Biology is one of many factors to be considered in child custody cases, and not a major one, the Supreme Court of Canada said in written comments released Friday, involving a P.E.I. case that it had ruled upon in December.
The court overturned a decision by the P.E.I. Court of Appeal and awarded custody to a boy's grandmother, rather than his father, who had been unaware of the child's birth until a P.E.I. official told him in 2019.
"While it is not an error for a court to consider a biological tie in itself in evaluating a child's best interests, a biological tie should generally carry minimal weight in the assessment," Justice Sheilah Martin wrote on behalf of a unanimous nine-judge panel of the Supreme Court of Canada.
"A parent's mere biological tie is simply one factor among many that may be relevant to a child's best interests… Judges are not obliged to treat biology as a tie‑breaker when two prospective custodial parents are otherwise equal."
The judgment says the roots of the case go back to 2018, when a boy then four years old was apprehended by the Director of Child Protection Services in Prince Edward Island.
The child's parents had been married in Alberta in 2012, but separated after less than a year. His mother then moved to P.E.I. without telling his father she was pregnant. The woman's mother also moved to the Island to help her daughter look after the boy, providing both daily care and financial help.
Child protection services involved
The mother, however, suffered from mental health issues. In August 2017, she refused to allow her mother to have any more contact with the child.
The boy was placed under the care of provincial child protection officials several months later, and the grandmother was authorized as a foster parent. She was later granted legal status as a "parent" of the boy.
In early 2019, P.E.I. child protection services contacted the father in Alberta and told him he had a child by his ex-wife. The man said he wanted the boy to live with him and began to prepare for parenthood. Starting in June of 2019, he was allowed regular visits with the child on P.E.I., both supervised and unsupervised.
Even though the grandmother wanted to seek permanent custody of the boy, P.E.I.'s director of child protection services sent him to Alberta for a visit with his father, and then decided to allow the visit to go on for an indefinite time.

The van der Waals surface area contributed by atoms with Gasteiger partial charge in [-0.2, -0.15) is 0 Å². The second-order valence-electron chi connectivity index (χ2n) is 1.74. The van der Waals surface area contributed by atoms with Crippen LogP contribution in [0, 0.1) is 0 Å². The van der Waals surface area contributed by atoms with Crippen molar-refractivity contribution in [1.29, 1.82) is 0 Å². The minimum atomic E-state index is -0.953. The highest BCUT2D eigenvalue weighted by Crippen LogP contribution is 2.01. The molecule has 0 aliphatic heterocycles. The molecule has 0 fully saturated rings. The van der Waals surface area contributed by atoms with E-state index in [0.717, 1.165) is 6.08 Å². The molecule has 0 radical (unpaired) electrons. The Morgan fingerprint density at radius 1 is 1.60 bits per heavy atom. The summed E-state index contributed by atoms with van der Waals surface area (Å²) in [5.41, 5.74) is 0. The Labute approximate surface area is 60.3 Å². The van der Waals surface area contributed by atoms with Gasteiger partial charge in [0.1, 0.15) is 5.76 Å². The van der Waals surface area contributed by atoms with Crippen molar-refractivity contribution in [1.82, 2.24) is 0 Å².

His maternal grandmother was allowed to visit the boy there, but only for a limited time.
Relationship with both sides key
A P.E.I. judge granted permanent custody to the grandmother rather than the father, after weighing all the evidence presented and saying the claims of both parties were more or less equal. Given that, the judge said the decisive factor was which person was more likely to foster a relationship between the boy and the other side of his family.
The grandmother was willing to allow visits and regular contact; the father said he would do so only if a court ordered him.
The P.E.I. Court of Appeal later overturned that decision, saying the first judge erred in not giving preference to the biological father. Only the province's chief judge dissented in that ruling.
It is the biological parent's caregiving role that fosters a child's psychological and emotional attachment, not the biological tie itself. - Supreme Court of Canada Justice Sheilah Martin
The case then went to the Supreme Court of Canada, which unanimously agreed with the judge at the original hearing.
"I agree with the majority of the [PEI] Court of Appeal that a court may consider biological ties in assessing a child's best interests if they have some link to the child's best interests," Justice Martin wrote in the ruling.
"The majority, however, overstated the importance of a biological tie in itself when it concluded it was an 'important, unique and special' factor that must be a tie-breaker when two prospective custodial parents are otherwise equal…
"It is the biological parent's caregiving role that fosters a child's psychological and emotional attachment, not the biological tie itself."